The decision not to divide Jersey City into more than two legislative counties was made before Jersey City Mayor Stephen Foulop spoke on the issue, according to Philip Karchman, a former appeals court judge who was appointed by the court’s distribution commission.

Speaking Saturday on the New Jersey Globe Power Hour on Talk Radio 77 WABC, Karchman said he had researched the issue before an initial Democrat presentation that divided parts of Jersey City into three different Goodson County counties.

“I’m going to make a confession. I don’t even know if I told the chairman (Al Barlas) and the chairman (LeRoy) Jones about it, “Karchman said. “I didn’t know about Mayor Fulop’s letter until I thought about problem two and three in Jersey City.”

Karchman said that during the district redistribution process, he read a U.S. Supreme Court ruling on the redistribution of the district in the Alabama Congress, “which raised the issue of the Voting Rights Act and how the United States Supreme Court can decide future voting rights.”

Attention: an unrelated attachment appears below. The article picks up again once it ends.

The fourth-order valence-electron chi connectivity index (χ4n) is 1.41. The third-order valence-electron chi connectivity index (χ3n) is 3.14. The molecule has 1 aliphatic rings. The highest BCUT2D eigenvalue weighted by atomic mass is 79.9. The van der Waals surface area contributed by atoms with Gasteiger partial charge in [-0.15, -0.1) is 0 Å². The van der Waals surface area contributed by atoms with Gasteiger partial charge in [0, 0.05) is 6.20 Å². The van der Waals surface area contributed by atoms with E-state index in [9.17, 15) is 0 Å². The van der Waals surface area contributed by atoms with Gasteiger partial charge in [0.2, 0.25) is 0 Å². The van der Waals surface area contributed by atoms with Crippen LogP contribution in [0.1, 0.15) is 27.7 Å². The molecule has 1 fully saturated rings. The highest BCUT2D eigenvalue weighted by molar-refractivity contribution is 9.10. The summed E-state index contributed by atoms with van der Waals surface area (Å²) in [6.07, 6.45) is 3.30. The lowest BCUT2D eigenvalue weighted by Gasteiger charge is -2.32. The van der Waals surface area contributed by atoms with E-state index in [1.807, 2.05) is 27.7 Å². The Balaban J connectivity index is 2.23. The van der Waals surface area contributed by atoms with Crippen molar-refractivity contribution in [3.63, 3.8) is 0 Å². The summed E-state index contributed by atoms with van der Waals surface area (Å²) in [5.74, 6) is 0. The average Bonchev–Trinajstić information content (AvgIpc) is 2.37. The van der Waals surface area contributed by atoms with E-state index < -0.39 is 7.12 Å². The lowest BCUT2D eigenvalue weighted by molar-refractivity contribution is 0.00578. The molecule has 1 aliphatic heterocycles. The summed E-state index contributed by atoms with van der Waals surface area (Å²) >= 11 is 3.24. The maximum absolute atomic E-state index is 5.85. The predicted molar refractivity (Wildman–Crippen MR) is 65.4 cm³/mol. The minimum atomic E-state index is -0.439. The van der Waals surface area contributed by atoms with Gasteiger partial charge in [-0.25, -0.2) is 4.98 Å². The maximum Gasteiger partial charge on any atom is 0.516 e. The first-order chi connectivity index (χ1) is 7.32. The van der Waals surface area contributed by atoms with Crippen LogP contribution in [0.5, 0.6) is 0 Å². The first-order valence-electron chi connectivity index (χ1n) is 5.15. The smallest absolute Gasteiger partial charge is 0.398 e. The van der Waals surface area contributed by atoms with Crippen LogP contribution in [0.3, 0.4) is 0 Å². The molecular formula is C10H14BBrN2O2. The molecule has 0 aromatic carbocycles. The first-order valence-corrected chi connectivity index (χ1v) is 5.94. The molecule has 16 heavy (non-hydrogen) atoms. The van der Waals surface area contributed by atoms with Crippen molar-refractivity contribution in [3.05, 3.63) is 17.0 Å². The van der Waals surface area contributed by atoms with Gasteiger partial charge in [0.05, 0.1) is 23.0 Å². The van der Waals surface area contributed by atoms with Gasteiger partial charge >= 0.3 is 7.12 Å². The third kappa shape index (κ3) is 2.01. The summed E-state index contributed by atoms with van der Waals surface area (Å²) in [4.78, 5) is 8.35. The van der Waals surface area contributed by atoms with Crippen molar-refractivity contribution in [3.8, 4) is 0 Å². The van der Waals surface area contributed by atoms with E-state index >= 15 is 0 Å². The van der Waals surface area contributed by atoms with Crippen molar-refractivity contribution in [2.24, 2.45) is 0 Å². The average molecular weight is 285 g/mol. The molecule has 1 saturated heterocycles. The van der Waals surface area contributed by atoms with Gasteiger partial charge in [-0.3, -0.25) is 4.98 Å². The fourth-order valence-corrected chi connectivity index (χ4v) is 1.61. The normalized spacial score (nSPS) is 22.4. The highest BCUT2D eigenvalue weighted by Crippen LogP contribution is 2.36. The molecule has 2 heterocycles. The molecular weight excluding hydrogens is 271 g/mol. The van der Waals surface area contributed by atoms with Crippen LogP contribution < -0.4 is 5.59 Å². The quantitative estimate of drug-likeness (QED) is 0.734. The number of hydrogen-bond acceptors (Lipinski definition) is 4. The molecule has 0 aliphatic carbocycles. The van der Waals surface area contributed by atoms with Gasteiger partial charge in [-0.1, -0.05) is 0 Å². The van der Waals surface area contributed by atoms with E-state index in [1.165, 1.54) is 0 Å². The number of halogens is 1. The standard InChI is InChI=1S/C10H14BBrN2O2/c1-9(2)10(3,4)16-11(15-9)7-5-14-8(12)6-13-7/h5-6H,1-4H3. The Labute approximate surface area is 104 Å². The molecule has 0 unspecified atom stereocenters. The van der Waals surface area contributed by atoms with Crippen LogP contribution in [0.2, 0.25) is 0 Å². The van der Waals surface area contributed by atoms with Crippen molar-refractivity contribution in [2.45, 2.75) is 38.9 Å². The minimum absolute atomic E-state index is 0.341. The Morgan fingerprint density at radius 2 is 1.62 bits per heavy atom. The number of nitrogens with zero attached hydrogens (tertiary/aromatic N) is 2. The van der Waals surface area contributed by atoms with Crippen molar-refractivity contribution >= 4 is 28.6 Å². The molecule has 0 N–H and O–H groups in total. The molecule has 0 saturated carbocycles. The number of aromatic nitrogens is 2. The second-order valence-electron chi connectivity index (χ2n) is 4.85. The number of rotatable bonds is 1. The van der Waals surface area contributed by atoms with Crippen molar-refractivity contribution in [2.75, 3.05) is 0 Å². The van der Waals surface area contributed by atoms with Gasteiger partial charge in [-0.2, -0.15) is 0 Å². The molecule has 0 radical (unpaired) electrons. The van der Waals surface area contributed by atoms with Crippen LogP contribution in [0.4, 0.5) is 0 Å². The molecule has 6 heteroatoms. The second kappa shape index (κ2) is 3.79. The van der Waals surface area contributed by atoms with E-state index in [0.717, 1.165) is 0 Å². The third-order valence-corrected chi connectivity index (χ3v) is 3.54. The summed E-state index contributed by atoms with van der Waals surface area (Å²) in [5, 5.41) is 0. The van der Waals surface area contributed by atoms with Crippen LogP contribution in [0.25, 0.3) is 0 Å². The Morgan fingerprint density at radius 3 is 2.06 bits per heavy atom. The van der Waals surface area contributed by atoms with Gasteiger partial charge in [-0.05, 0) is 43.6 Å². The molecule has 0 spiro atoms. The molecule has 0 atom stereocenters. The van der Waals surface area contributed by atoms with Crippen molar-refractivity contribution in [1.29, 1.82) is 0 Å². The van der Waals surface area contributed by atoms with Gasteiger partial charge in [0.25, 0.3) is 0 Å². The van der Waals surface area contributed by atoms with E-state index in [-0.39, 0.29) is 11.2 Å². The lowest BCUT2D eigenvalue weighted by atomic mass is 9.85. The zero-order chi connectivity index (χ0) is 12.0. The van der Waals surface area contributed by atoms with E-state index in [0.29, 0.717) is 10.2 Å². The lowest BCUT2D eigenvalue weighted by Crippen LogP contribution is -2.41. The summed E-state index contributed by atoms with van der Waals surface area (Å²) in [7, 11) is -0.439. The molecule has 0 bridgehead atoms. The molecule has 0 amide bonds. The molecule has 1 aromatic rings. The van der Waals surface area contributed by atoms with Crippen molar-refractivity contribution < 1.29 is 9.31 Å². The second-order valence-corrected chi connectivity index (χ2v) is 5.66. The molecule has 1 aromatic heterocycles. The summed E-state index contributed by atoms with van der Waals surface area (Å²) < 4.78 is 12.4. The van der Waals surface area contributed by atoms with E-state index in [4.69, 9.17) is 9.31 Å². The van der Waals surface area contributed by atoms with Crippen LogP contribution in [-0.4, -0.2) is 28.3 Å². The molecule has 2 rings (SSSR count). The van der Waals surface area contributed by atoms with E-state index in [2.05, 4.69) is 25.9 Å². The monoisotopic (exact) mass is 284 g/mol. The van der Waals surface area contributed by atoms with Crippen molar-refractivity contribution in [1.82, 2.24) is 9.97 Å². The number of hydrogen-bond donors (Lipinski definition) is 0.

“This, of course, has given me the red flag that if the Voting Rights Act is involved in decision-making in New Jersey, be careful because the United States Supreme Court may look at it differently,” he said. “It’s a quicker reaction in me and the lawyer, but I can honestly say it wasn’t the result of Mayor Fulop’s letter, which I later read.”

He said that while Fulop “raised some issues that needed to be considered,” the innkeeper’s initial reaction to the division of Jersey City “was based on a decision by the United States Supreme Court, not the mayor.”

The decision by the commission to develop a map to only divide Jersey City once led to the creation of a new district in which two incumbent Democratic senators, North Bergen Mayor Nicholas Sacco and Union City Mayor Brian P. Stack, are included in the same constituencies.

On Thursday, Saka announced he would not seek re-election to the Senate, where he served after ousting incumbent President Thomas Cowen (Jersey City) in the Democratic primary in 1993. Instead, Saka approved Stack for another term.

It seems the map has allowed it to gain a new seat in the Jersey City Senate, and Judicial Assembly President Raj Mukherjee (Jersey City) has become a strong leader in the 32nd District.

Jones, chairman of the Democratic State, said he hopes the legislature will consider the legitimacy of the Jersey City division before the next round of district redistribution in 2031.

“As we move forward, simply paying attention to the challenges we have to face that are legal in nature may require the attention of the legislature in the future,” Jones told the New Jersey Globe Power Hour.

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